AirBnB has for years now been an iconic disruptor in the hospitality industry, with impacts on the traditional distribution model.
Just this year, they announced the deployment of a platform specifically for hotels, but it is not clear exactly what this means for the future of hotel distribution. The way it works is simple: hotels can list their accommodations on the app alongside other listings through a third party distributor. With the reach and substantial user base of AirBnB, this platform could mean major change.
Below we will outline how this new system works and outline what it means for the hotel distribution model.
There are two models at play here, the agency model and the merchant model.
In the agency model, the hotel is charged a commission for each booking. This rate is 3% to 5% with strict cancellation rates. Commission is not charged for included taxes in order to compete with the other OTAs. This does compare decently well to other third parties like Expedia or Booking.com. Customers are given the actual price and no fees are hidden from them on the app.
In the merchant model, the client pays upfront and AirBnB pays the hotel their share afterwards. In this model, a markup of between 5% and 15% is added as a service fee. This is the amount kept by the app. Unlike in the agency model, the hotel does not control the final price. The final price is determined by AirBnB, who sets the service fee.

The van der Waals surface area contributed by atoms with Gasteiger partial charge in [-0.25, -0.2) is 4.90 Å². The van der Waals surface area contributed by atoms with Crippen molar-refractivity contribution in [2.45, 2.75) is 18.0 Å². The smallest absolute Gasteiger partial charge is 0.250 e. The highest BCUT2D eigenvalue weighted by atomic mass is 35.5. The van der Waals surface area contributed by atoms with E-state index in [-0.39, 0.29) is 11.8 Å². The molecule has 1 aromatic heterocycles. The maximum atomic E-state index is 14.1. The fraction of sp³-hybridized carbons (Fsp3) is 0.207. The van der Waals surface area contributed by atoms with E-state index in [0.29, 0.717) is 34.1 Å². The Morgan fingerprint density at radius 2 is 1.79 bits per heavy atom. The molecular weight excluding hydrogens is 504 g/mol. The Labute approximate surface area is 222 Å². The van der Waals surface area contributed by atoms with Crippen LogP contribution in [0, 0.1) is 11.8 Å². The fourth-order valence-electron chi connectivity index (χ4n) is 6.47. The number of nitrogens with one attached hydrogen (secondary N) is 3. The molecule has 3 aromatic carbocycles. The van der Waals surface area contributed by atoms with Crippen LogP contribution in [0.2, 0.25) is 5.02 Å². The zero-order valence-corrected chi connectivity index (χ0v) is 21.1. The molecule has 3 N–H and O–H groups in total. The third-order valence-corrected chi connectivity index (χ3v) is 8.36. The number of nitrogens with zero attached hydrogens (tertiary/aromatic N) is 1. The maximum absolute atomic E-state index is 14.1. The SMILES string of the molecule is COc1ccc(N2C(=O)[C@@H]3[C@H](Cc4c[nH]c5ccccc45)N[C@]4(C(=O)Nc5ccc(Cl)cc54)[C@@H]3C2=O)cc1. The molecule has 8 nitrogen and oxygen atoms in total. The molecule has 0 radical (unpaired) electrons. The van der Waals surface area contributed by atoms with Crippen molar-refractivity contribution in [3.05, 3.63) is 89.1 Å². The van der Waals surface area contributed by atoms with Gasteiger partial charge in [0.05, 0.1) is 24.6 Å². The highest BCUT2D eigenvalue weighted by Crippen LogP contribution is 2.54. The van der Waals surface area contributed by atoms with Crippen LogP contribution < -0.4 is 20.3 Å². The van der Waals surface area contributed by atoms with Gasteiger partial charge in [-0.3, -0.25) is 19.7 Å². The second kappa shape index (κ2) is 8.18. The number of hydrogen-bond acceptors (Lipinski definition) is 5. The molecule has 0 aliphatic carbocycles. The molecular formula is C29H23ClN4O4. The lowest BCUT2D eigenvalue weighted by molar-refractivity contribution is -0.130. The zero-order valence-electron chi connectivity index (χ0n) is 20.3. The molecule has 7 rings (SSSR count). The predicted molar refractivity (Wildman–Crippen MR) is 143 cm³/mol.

What makes this model a bit different is how upfront AirBnB is about the service fee. This is different from traditional third party booking engines. The markup, as it were, is itemized for the customer’s review in the merchant model. This allows the customer to know what the hotel is charging and what AirBnB is tacking on.
So what does this mean for the hotel industry? It indicates a few clear impacts.
If the service continues to grow, the brand value of listing on AirBnB could be very high. As its popularity increases, getting listed on its pages could be a significant boon to hotels.
It could streamline booking. Unlike other players, AirBnB does not require an actual contract. This means it can quickly develop a network of thousands of hotels quickly without contracting through a commercial network or negotiating contracts with individual companies.
The commission is rather low for the hotel. This helps figure out a good price on the app, competing with other OTAs. Lower cost channels lead to better end-prices for consumers, comparing more to direct sales than high-cost OTAs.
Finally, the service fee is rather groundbreaking for an industry in which clients are generally responsible for costs produced by the channel. This is new ground for the hotel industry, so we will have to continue watching.
In a surprising twist, the end of price parity has not come at the hands of state regulations nor a movement by hotel owners. Rather, it was AirBnB itself which brought about this development. This makes sense, as an app like AirBnB is most suitable model with the greatest potential to bring about this disruption and innovation. It also foreshadows much desired cost reduction, placing the responsibility for charges with the client. This means hotels lose control over the final price. These changes reflect the power of third party apps to change things up in the hotel sector.